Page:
The authors believe that the source of the large error is likely in the non-linear description of the magnetic properties of the steel tube and the fact that the model does not take into account temperature in the tube in the areas outside of the weld vee. In the models, the steel tube was near its saturation flux density. A combination of tube diameter and magnetic non-linearity in the steel will have a strong effect on how much current flows on the ID of the tube and how much travels along the vee edge. As saturation grows in the steel tube, its reference depth declines, decreasing the ratio of reference depth to wall thickness in the magnetic regions. As this level declines, it will cause current cancellation, increasing the impedance for the return current flow on the ID of the tube. The normal mechanism of preventing the ID current flow is the impeder itself. Magnetic field in these simulations is much higher than that in the initial case study, and results are showing that even the Fluxtrol 75 impeder is close to its saturation flux density, while the TDK ferrite is well into saturation, providing little additional resistance to internal current flow. It is expected that due to the significantly higher coil currents, the heating of the area of the tube under the coil will be substantially higher with the ferrite. As temperature in the steel rises, steel resistivity rises and saturation flux density declines. Both of these factors will lead to a reduction in the electrical thickness and increase in resulting impedance to the ID return current flow. This should result in increased currents in the weld vee and resulting higher temperatures predicted in the models. Additional models will be run to investigate the role of the saturation flux density and local electrical resistivity change of the steel on the results.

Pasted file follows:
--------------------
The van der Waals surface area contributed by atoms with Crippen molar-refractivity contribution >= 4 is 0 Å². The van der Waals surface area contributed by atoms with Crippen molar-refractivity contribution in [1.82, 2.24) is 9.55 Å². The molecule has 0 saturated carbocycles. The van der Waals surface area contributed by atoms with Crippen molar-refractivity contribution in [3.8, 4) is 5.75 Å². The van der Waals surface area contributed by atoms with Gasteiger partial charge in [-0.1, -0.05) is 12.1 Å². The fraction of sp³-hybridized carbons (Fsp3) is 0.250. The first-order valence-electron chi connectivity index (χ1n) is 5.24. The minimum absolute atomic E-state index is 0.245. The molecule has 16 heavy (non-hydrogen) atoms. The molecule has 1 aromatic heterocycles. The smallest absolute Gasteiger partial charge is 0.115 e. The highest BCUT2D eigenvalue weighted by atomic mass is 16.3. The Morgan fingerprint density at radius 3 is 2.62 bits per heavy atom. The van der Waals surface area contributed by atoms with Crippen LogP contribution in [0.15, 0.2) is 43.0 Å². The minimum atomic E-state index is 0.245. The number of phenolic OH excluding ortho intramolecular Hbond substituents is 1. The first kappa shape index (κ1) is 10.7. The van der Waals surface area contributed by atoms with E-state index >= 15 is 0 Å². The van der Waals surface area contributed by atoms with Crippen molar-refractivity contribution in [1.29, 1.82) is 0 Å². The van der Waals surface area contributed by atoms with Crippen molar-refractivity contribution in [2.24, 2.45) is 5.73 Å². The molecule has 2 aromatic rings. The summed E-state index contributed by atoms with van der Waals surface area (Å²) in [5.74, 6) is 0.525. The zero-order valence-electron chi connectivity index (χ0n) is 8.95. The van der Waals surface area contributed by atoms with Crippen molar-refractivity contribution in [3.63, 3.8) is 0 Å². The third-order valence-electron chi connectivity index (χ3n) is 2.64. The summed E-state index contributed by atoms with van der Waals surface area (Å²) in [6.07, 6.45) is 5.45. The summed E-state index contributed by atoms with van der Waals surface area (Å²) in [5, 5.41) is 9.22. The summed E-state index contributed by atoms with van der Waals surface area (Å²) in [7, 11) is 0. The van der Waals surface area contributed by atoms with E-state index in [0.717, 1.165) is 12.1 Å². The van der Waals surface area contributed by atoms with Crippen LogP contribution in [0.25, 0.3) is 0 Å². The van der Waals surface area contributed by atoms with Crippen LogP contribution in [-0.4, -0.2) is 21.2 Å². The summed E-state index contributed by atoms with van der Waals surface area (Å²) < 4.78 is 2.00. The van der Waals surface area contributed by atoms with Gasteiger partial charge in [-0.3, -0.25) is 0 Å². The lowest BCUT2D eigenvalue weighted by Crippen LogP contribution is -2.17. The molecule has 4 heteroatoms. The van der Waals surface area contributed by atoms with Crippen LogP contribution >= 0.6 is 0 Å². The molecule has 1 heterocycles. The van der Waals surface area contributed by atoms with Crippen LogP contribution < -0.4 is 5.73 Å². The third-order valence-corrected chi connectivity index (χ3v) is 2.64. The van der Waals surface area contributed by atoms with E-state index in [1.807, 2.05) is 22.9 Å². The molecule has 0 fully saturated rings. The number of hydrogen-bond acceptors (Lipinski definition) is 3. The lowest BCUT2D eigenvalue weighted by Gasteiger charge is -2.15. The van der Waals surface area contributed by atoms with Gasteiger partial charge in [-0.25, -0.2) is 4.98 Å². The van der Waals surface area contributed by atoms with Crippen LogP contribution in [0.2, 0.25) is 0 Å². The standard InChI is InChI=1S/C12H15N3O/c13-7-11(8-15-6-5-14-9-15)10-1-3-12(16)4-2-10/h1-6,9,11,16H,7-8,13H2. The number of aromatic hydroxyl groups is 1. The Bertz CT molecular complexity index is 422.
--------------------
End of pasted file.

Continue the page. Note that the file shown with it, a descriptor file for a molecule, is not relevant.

It is also worth noting that the Fluxtrol 75 did not fail due to overheating during the trials. Any failure due to overheating would be seen in under a minute due to the high losses and thermal conductivity of the impeder. The flux density was predicted to exceed 1 T in these conditions leading to losses of 350 MW/m^3, and a water-cooling inlet of 30PSI at ~30°C was sufficient to remove these losses. A graph of simulated max temperature in the impeder vs. time can be seen in Fig. 10. The impeder reaches steady state temperatures very quickly in these processes.